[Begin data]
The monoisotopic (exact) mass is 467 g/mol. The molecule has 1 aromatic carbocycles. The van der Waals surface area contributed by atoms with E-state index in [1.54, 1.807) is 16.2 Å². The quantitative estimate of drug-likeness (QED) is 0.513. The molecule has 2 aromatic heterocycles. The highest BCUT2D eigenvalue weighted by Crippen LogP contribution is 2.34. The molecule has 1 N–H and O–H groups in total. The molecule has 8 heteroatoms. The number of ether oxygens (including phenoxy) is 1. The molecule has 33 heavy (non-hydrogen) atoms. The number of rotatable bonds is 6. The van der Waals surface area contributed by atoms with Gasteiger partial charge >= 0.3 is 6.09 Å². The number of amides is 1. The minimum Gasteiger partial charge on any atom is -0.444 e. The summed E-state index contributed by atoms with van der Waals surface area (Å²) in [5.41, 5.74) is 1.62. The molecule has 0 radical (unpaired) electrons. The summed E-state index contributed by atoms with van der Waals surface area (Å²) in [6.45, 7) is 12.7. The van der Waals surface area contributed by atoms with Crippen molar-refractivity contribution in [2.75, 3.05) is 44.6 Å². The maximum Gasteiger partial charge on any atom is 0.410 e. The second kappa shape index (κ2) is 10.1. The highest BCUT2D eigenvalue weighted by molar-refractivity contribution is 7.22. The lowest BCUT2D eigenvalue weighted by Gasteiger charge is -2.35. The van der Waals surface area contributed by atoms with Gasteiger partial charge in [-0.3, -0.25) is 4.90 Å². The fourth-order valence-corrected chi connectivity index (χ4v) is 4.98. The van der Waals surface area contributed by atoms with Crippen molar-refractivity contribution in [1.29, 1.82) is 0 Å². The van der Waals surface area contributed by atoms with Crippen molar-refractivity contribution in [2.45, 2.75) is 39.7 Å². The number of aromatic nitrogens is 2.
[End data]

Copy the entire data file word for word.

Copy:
The monoisotopic (exact) mass is 467 g/mol. The molecule has 1 aromatic carbocycles. The van der Waals surface area contributed by atoms with E-state index in [1.54, 1.807) is 16.2 Å². The quantitative estimate of drug-likeness (QED) is 0.513. The molecule has 2 aromatic heterocycles. The highest BCUT2D eigenvalue weighted by Crippen LogP contribution is 2.34. The molecule has 1 N–H and O–H groups in total. The molecule has 8 heteroatoms. The number of ether oxygens (including phenoxy) is 1. The molecule has 33 heavy (non-hydrogen) atoms. The number of rotatable bonds is 6. The van der Waals surface area contributed by atoms with Gasteiger partial charge >= 0.3 is 6.09 Å². The number of amides is 1. The minimum Gasteiger partial charge on any atom is -0.444 e. The summed E-state index contributed by atoms with van der Waals surface area (Å²) in [5.41, 5.74) is 1.62. The molecule has 0 radical (unpaired) electrons. The summed E-state index contributed by atoms with van der Waals surface area (Å²) in [6.45, 7) is 12.7. The van der Waals surface area contributed by atoms with Crippen molar-refractivity contribution in [2.75, 3.05) is 44.6 Å². The maximum Gasteiger partial charge on any atom is 0.410 e. The second kappa shape index (κ2) is 10.1. The highest BCUT2D eigenvalue weighted by molar-refractivity contribution is 7.22. The lowest BCUT2D eigenvalue weighted by Gasteiger charge is -2.35. The van der Waals surface area contributed by atoms with Gasteiger partial charge in [-0.3, -0.25) is 4.90 Å². The fourth-order valence-corrected chi connectivity index (χ4v) is 4.98. The van der Waals surface area contributed by atoms with Crippen molar-refractivity contribution in [1.29, 1.82) is 0 Å². The van der Waals surface area contributed by atoms with Crippen molar-refractivity contribution in [2.45, 2.75) is 39.7 Å². The number of aromatic nitrogens is 2.